Posts by Paula Stephens

Paula Stephens, M.A. is a speaker, author, yogi and the founder of Crazy Good Grief. She is studying to become endorsed as a Buddhist Chaplain and currently works as a volunteer chaplain and yoga teacher at a jail near her home in Denver, Colorado. She is also a hospice chaplain, wellness coach, and ERYT Yoga Instructor.

Paula Stephens's Website

A Buddhist Chaplain Shares How to Cope with the Pandemic

EDITOR’S NOTE: You can find a number of helpful coronavirus resources and all related Tiny Buddha articles here.

When I decided over two years ago to become a Buddhist Chaplain, I could’ve never dreamed that I would be experiencing our current pandemic crisis.

I chose to become a Buddhist Chaplain after I lost my son in 2010. The experience of losing a child forever changed how I related to the world and how I relate to grief, suffering, and compassion.

One of the most profound lessons I learned about grief is that it doesn’t have to follow the …

It’s Not Either/Or: The Power of Opening Your Mind and Seeing Both Sides

“Compassionate listening is to help the other side suffer less.” ~Thich Nhat Hanh

In late 2017 my husband and I were both getting ready for work one morning when I casually said, “Hey, I think I’m going to start teaching yoga in the jail.”

Without missing a beat my husband said, “Well, that’s a terrible idea. Why would you do that?”

He gave this comment as a statement, flat and decisive. I had suspected I would get this type of response, so I tried to play it cool, like it didn’t bother me. But it still stung a bit, since …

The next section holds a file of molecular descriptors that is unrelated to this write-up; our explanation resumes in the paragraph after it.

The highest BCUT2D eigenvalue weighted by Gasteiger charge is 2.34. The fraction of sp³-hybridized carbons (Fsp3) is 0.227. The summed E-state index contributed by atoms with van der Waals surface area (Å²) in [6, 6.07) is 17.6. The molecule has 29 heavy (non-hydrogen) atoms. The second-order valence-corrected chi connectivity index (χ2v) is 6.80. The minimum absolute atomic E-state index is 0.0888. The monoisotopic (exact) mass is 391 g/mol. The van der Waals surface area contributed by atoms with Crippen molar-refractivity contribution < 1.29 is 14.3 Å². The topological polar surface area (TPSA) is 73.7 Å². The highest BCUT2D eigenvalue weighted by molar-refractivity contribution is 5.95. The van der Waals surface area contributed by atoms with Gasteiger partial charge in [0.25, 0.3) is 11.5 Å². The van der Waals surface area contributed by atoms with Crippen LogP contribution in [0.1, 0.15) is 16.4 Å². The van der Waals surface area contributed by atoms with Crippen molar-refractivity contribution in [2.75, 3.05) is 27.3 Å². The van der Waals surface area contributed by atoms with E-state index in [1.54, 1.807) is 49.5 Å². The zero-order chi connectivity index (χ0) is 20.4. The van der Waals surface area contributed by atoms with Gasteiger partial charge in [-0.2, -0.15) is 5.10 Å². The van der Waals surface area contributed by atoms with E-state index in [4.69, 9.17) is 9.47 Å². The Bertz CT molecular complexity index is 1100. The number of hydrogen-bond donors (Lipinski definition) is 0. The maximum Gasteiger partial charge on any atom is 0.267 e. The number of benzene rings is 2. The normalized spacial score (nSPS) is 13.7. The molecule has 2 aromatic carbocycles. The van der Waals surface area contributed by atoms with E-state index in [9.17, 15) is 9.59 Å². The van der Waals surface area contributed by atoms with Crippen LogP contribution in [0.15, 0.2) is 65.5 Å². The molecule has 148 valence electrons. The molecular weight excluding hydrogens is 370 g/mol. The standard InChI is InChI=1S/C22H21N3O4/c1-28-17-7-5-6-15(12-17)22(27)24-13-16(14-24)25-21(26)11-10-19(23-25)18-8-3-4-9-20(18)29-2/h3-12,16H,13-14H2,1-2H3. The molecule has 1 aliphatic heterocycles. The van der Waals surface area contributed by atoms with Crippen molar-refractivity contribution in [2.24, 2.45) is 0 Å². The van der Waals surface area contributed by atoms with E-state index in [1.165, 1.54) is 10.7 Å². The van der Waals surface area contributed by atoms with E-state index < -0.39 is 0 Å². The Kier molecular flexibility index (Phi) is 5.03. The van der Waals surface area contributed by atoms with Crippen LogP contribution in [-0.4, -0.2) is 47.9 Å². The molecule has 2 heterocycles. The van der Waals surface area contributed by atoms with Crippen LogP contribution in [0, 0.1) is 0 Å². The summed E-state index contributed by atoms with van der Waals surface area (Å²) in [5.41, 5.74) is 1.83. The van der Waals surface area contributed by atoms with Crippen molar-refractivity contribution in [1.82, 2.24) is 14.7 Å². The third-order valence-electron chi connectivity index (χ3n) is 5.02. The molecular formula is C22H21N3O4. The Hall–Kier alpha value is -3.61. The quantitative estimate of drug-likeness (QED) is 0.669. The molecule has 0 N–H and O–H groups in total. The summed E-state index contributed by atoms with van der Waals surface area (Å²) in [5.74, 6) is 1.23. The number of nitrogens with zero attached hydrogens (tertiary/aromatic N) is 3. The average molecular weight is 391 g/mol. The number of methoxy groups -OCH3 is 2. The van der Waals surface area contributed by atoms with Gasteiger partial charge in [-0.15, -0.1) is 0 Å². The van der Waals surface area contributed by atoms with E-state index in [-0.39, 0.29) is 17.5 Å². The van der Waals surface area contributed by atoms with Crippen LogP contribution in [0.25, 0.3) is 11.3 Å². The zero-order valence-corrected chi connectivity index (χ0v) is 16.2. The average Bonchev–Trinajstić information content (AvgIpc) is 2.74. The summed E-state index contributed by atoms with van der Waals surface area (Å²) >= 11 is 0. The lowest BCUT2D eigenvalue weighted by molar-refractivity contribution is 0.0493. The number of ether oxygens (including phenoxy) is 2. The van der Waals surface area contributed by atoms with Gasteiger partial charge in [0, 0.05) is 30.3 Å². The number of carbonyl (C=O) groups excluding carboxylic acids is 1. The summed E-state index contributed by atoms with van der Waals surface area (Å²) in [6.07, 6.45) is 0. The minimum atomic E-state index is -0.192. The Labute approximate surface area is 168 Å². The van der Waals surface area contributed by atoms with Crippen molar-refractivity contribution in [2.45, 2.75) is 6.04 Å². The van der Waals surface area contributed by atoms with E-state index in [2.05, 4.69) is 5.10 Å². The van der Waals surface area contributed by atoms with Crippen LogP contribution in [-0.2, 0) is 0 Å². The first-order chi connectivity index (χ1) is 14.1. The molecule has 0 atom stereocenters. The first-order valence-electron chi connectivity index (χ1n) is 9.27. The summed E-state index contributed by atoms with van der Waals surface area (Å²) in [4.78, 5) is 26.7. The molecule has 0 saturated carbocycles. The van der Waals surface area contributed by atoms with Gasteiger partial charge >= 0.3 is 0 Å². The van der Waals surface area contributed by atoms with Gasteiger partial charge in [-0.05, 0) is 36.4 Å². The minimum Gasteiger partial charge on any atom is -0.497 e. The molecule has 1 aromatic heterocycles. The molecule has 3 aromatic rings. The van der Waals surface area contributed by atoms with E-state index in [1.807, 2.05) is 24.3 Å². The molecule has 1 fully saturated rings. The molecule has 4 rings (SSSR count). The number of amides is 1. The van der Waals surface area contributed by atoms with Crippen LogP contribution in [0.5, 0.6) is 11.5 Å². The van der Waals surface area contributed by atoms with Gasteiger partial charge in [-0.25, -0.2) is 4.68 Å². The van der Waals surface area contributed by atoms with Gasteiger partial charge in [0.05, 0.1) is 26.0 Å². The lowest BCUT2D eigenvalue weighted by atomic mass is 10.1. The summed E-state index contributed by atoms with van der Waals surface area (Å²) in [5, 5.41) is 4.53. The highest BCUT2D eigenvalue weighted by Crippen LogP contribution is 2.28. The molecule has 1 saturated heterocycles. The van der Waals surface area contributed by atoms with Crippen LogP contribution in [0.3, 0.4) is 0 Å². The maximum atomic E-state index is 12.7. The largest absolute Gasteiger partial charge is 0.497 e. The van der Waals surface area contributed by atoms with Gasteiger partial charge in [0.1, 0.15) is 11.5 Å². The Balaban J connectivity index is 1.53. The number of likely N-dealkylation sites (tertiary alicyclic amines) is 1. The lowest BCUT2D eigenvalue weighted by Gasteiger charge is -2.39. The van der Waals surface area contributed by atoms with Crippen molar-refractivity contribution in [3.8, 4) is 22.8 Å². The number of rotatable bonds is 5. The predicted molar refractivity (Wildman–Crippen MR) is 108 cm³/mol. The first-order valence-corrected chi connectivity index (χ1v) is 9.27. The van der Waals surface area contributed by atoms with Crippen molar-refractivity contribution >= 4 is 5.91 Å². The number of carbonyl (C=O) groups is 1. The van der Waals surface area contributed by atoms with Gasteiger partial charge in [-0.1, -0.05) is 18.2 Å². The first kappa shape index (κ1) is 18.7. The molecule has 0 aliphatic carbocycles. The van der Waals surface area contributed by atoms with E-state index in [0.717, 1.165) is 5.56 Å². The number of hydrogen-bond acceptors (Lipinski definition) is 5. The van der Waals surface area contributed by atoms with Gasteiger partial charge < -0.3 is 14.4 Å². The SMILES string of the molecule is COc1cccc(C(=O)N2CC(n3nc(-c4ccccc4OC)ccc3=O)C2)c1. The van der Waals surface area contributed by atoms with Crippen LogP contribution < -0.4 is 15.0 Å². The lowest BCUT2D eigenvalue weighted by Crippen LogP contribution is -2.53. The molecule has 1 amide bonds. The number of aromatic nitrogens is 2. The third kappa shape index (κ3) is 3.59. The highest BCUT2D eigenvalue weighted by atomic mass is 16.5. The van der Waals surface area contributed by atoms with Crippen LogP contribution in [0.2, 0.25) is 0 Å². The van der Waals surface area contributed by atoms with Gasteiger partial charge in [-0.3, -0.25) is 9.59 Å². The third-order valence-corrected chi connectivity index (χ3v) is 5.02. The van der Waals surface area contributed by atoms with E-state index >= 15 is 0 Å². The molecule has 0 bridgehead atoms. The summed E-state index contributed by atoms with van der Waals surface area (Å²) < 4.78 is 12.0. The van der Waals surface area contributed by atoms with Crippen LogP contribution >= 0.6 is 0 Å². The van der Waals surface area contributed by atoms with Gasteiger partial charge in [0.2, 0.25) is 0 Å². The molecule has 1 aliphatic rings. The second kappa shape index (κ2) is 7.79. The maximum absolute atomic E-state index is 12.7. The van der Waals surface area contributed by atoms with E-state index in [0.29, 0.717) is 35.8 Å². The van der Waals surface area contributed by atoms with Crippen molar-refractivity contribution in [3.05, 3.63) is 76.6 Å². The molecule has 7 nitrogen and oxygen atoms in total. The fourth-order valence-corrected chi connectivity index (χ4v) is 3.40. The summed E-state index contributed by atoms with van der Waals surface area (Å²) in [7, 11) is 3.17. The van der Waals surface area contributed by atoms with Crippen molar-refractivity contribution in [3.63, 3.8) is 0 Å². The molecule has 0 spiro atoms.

Post-Traumatic Growth: How Pain Can Lead to Gain

“When life is sweet, say thank you and celebrate. When life is bitter, say thank you and grow.” ~Shauna Niequist

It’s been over five years since the unexpected death of my oldest son. The first couple years were fraught with depression, despair, and a sense of hopelessness like I had never felt before. I even kept a notebook in my purse outlining the plan for how I would ultimately end my life.

It wasn’t until this past year that I told my friends about how close I had been to the edge. After outing myself, I found out they …

Why We Don’t Need to Apologize So Often & How to Do It Well When We Do

“The ability to apologize sincerely and express regret for the unskillful things we say or do is an art. A true apology can relieve a great deal of suffering in the other person.” ~Thich Nhat Hanh

My life has been full of apologies. I’ve been on both the receiving and giving end of the good, the bad, and the ugly apology.

Just recently a dear friend who I hadn’t connected with in a long time reached out and asked if we could meet for coffee. I sort of backhandedly blew her off and told her I would try to meet …

How to Move On: What It Really Means to Let Go

“Don’t let the darkness from your past block the light of joy in your present. What happened is done. Stop giving time to things which no longer exist, when there is so much joy to be found here and now.” ~Karen Salmansohn

If you are lucky enough to spend time in mindful communities you will hear the phrase “letting go” used frequently. The practice of letting go is used to support our acceptance of the way things are, and I believe it’s a cornerstone of creating a happy, full life.

But what happens when you’re being asked to let go

The Stage of Grief You’ve Never Heard of But May Be Stuck In

“Life is a process of becoming. A combination of states we have to go through. Where people fail is that they wish to elect a state and remain in it. This is a kind of death.” ~Anais Nin

Since I was a little girl I have believed in the power of wishes. I’ve never missed a first star, a dandelion plume, or load of hay (load of hay, load of hay, make a wish and turn away) to express to the universe my deepest desires.

When I was fifteen and my dad was at the end stages of cancer, I …